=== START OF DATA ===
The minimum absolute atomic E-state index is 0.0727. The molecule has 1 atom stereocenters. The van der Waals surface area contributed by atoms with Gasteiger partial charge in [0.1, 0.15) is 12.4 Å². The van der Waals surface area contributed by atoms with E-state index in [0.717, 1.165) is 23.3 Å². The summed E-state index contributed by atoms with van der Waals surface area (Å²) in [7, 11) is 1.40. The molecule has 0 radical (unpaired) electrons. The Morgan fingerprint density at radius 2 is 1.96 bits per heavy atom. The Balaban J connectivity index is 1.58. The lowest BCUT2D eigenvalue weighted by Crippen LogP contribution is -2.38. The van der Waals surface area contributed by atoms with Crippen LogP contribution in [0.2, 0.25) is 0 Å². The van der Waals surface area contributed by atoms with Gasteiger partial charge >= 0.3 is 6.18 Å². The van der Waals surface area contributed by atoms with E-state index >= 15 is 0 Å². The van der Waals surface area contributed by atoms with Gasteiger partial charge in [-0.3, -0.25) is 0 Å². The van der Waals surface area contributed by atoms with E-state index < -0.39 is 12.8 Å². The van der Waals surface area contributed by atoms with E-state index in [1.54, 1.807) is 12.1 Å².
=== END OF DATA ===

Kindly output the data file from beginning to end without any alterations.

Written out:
The minimum absolute atomic E-state index is 0.0727. The molecule has 1 atom stereocenters. The van der Waals surface area contributed by atoms with Gasteiger partial charge in [0.1, 0.15) is 12.4 Å². The van der Waals surface area contributed by atoms with E-state index in [0.717, 1.165) is 23.3 Å². The summed E-state index contributed by atoms with van der Waals surface area (Å²) in [7, 11) is 1.40. The molecule has 0 radical (unpaired) electrons. The Morgan fingerprint density at radius 2 is 1.96 bits per heavy atom. The Balaban J connectivity index is 1.58. The lowest BCUT2D eigenvalue weighted by Crippen LogP contribution is -2.38. The van der Waals surface area contributed by atoms with Crippen LogP contribution in [0.2, 0.25) is 0 Å². The van der Waals surface area contributed by atoms with Gasteiger partial charge >= 0.3 is 6.18 Å². The van der Waals surface area contributed by atoms with E-state index >= 15 is 0 Å². The van der Waals surface area contributed by atoms with Gasteiger partial charge in [-0.3, -0.25) is 0 Å². The van der Waals surface area contributed by atoms with E-state index < -0.39 is 12.8 Å². The van der Waals surface area contributed by atoms with E-state index in [1.54, 1.807) is 12.1 Å².